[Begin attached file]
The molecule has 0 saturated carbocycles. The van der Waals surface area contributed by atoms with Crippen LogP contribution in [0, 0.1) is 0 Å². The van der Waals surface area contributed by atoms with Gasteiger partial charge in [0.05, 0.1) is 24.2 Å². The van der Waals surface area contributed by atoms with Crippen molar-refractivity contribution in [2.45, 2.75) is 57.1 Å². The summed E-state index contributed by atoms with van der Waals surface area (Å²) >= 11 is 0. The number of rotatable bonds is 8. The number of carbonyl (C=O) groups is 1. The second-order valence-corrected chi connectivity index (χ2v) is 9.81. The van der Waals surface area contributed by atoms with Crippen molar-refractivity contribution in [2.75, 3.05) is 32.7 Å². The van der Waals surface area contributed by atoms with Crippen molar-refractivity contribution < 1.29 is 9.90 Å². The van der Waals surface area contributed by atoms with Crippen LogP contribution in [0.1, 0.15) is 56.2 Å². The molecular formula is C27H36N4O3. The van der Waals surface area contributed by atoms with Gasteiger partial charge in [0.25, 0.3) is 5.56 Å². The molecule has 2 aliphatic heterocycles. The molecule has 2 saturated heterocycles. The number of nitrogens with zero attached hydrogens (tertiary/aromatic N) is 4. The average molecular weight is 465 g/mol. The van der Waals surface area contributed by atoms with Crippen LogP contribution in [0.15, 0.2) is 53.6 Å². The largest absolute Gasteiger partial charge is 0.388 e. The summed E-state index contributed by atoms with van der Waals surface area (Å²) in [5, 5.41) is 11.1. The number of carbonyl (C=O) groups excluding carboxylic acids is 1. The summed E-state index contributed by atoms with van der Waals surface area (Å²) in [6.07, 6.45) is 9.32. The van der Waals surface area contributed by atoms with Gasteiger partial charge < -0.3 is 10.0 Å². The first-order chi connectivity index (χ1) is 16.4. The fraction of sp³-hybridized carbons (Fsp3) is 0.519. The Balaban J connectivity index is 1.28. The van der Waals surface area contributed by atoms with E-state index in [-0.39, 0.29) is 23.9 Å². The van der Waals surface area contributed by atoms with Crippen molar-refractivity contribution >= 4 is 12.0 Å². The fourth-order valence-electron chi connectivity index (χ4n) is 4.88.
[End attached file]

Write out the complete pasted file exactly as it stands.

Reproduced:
The molecule has 0 saturated carbocycles. The van der Waals surface area contributed by atoms with Crippen LogP contribution in [0, 0.1) is 0 Å². The van der Waals surface area contributed by atoms with Gasteiger partial charge in [0.05, 0.1) is 24.2 Å². The van der Waals surface area contributed by atoms with Crippen molar-refractivity contribution in [2.45, 2.75) is 57.1 Å². The summed E-state index contributed by atoms with van der Waals surface area (Å²) >= 11 is 0. The number of rotatable bonds is 8. The number of carbonyl (C=O) groups is 1. The second-order valence-corrected chi connectivity index (χ2v) is 9.81. The van der Waals surface area contributed by atoms with Crippen molar-refractivity contribution in [2.75, 3.05) is 32.7 Å². The van der Waals surface area contributed by atoms with Crippen molar-refractivity contribution < 1.29 is 9.90 Å². The van der Waals surface area contributed by atoms with Crippen LogP contribution in [0.1, 0.15) is 56.2 Å². The molecular formula is C27H36N4O3. The van der Waals surface area contributed by atoms with Gasteiger partial charge in [0.25, 0.3) is 5.56 Å². The molecule has 2 aliphatic heterocycles. The molecule has 2 saturated heterocycles. The number of nitrogens with zero attached hydrogens (tertiary/aromatic N) is 4. The average molecular weight is 465 g/mol. The van der Waals surface area contributed by atoms with Crippen LogP contribution in [0.15, 0.2) is 53.6 Å². The largest absolute Gasteiger partial charge is 0.388 e. The summed E-state index contributed by atoms with van der Waals surface area (Å²) in [5, 5.41) is 11.1. The number of carbonyl (C=O) groups excluding carboxylic acids is 1. The summed E-state index contributed by atoms with van der Waals surface area (Å²) in [6.07, 6.45) is 9.32. The van der Waals surface area contributed by atoms with Gasteiger partial charge < -0.3 is 10.0 Å². The first-order chi connectivity index (χ1) is 16.4. The fraction of sp³-hybridized carbons (Fsp3) is 0.519. The Balaban J connectivity index is 1.28. The van der Waals surface area contributed by atoms with E-state index in [-0.39, 0.29) is 23.9 Å². The van der Waals surface area contributed by atoms with Crippen molar-refractivity contribution >= 4 is 12.0 Å². The fourth-order valence-electron chi connectivity index (χ4n) is 4.88.